From all of us in Canada, to all of you around the world, Happy Canada Day!
More fun pictures from our Canada Day photo shoot.
Hilary's Cabbage Patch Clothes Closet
Learning about 1980's Cabbage Patch Kid clothing.
All about Koosas clothes.
Koosas are a Cabbage Patch friend produced by Coleco from 1984 to 1985.
“According to the legend printed on the back of the Koosa Box, Colonel Casey saved the Koosas from a big flood in Wykoosa Valley. He delivered the frightened, shivering creatures to the Cabbage Patch where the Kids recognized them as a very special, loving breed that become friends to all in need and also bring good fortune. The Cabbage Patch Kids took the Koosas to Babyland General Hospital and devised a plan to find special friends for them.”Ref #1, p. 148
The first run was produced by the OK & KT factories. A second run that came out later in 1985 was produced by the SY factory. They are recognizable by their eye patches (Ref). Koosa’s come in cat (A-2), dog (A-3) and, lion (A-1) head moulds and in a variety of body fabrics and hair colours.
They came with a collar, and like the kids, you could send their adoption papers away to name your Koosa. They would send back completed ‘registration papers’ and a sticker with your chosen name, which you put on the collar.
There are four Koosa outfits, and each comes in 3-5 variations. They were made by the OK, KT, and SY factories and the doll factory matched the outfit factory. The outfit codes all start with P, and I have no idea why. Maybe it stands for Pet? The number represents the outfit style, and the letter represents the fabric/pattern/colour.
(Patches can vary but are generally as shown)
In late 1985 they came out with the second run of Koosa’s and outfits. For this run, the P1A and P1B had yellow footprints on them. They were made by the SY factory.
> I have multiple examples of a white P3 outfit. They are real, but they’re bleached. The final proof was this example. You can still see the blue dye, and if you look closely, you’ll notice that the orange is bleached out of the ducky patch (Thank you, Lori Clark), and the thread is still blue. Unfortunately, bright colours like those used on this outfit will fade easily, so I can understand why so many might be bleached.
Here is the matrix that shows what I have recorded. For example, I have P1A OK, but I don’t have P1A KT. If you do, I need pictures! Do you have anything that doesn’t match the matrix or isn’t on the matrix? I’d love to hear about it if you do!
For details on how to take clothing tag pictures, jump to Taking Tag Pictures .
I am trying to find identifying features in the jackets. You can help by filling out a survey. Read for details.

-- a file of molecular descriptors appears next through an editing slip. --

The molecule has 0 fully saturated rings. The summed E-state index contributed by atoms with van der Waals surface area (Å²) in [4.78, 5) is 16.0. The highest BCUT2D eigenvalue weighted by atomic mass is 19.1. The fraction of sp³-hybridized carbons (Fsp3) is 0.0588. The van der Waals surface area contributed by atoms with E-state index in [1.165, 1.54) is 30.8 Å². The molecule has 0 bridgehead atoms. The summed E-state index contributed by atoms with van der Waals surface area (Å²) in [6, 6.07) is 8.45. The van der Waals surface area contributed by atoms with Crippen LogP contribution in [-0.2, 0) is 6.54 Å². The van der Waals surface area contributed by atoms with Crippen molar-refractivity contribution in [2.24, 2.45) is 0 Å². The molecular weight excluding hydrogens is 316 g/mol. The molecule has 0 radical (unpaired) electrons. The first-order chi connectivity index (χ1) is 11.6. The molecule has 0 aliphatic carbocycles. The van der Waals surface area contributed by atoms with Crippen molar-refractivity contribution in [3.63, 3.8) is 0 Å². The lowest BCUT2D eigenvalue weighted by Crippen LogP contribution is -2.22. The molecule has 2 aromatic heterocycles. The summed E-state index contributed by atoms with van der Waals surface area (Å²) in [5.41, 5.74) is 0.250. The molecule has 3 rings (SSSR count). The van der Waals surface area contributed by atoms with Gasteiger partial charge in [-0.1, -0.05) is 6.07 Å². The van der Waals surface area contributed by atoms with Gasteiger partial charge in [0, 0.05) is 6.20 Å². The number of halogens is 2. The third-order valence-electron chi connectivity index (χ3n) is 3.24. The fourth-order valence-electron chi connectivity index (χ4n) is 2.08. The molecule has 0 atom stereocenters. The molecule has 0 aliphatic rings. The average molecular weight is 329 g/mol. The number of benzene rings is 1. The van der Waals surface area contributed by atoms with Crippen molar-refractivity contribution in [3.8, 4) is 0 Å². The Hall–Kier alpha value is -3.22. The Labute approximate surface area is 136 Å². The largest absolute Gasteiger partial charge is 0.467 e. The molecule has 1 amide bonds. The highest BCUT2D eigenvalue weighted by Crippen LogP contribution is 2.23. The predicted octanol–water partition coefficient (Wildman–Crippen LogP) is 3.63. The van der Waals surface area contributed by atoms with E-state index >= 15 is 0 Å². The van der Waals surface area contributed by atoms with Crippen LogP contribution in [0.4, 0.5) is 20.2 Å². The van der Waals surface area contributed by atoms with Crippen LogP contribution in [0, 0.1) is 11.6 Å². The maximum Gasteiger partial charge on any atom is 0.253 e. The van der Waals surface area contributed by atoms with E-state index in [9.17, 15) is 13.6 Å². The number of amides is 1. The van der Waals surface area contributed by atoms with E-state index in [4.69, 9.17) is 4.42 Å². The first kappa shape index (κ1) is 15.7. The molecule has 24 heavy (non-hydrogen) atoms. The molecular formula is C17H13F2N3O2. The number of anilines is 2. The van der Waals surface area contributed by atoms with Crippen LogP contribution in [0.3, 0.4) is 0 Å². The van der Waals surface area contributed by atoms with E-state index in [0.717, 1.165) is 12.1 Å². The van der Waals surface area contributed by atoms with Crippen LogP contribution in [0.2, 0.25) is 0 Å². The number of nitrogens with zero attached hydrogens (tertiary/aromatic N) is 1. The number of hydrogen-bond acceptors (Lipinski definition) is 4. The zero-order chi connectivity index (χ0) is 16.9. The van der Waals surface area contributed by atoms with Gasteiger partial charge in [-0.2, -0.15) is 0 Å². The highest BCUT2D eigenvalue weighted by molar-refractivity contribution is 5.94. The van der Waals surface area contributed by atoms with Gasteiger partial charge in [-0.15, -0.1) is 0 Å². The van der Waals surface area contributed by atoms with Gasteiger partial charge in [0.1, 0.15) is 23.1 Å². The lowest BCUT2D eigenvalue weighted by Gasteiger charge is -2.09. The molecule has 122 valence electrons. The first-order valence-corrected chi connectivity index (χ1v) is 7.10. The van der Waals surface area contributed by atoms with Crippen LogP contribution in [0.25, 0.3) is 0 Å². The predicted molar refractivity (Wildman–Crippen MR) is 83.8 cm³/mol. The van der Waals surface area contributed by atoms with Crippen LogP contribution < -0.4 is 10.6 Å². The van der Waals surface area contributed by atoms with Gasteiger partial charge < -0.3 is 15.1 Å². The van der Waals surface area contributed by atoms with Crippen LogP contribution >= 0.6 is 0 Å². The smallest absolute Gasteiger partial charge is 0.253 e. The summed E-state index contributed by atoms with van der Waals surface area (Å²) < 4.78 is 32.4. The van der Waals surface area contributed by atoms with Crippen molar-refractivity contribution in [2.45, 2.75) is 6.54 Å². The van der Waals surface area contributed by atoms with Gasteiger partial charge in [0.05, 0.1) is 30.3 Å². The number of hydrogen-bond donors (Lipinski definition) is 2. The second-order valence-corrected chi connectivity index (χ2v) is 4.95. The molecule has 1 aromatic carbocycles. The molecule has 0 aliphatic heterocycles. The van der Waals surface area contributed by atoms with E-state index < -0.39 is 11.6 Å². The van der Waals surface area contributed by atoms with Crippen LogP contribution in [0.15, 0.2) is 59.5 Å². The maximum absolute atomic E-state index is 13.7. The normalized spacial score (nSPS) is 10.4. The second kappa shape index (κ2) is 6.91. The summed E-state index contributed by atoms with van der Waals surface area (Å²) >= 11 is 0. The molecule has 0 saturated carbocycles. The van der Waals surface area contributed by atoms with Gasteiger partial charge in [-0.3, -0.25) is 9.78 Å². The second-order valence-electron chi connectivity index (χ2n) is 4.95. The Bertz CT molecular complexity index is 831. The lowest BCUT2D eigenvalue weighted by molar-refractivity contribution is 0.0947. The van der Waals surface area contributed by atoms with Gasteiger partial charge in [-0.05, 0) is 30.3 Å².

The 1983 Windbreaker outfit (#10) is one of the hardest to record accurately. The only piece that is labelled is the shirt, so if the jacket and pants get separated, it’s hard to know which ones go back with which shirt. And if you’re me, you indiscriminately upgraded jackets over the years and have no idea which you did this to.
I am currently working to determine distinguishing characteristics between the jackets. This is where I need other collectors to help!
If you have even one complete windbreaker outfit I really, need your help. Please read to the end and complete the survey.
The following pictures show the difference between Coleco, Jesmar, Tsukuda, and 25th Anniversary jackets. However, there does not appear to be a visible difference between the Coleco factory jacket logos.
A friend and I recently noticed that the bottom hem (that is elasticized) is finished differently around the zipper on various jackets. Unfortunately, I am unsure which pattern goes with which factory.
My friend and I also noticed that there were at least two different zipper manufacturers used for the Coleco jackets.
Most of the zippers in my patch are made by the KKK Company. This is an Indian company that opened in 1980 and is now a major producer of zippers. The second is the VKK company. I found little information on the company, but the initials appear on many items from the 50s and 60s which are described as ‘fakes’. I have no idea if this is the same supplier that CPK used. Currently, there is a zipper company based out of Manila with the name VKK Manufacturing Company.
At the moment, using my small sample to try and see a pattern, the P factory used VKK, while the other Coleco factories used KKK. If that is the case, we can at least match P jackets with P shirts.
The only Jesmar windbreaker outfit that I have has TREBOO on the zipper tab. The 25th Anniversary outfits have white plastic zippers with no label on the pull tab.
If you have a complete windbreaker outfit (it all came together and you know it), please take this survey. (Done through Google Forms, but you don’t need it, to use it.)
The survey shouldn’t take you more than a few minutes. In fact, for those of you with kids in boxes, it will probably take you longer to get the liner out of the box! You can fill out the survey repeatedly for each outfit that you have. One outfit or ten, the more feedback I get, the more accurate my conclusions will be. Please, I need your help.
I have started creating some how-to videos for various CPK restoration topics. Yes, this is because I am lazy and do not like describing the process over and over. I also prefer to recommend my videos over others, as I have used all of these suggestions successfully and feel comfortable promoting them.
Currently I have four videos. More are planned, but I need a helper and social distancing is slowing down the process.
They can be found in the PAGES list on the left side of each blog page, near the top.
Your UT kids have more clothing options than you thought.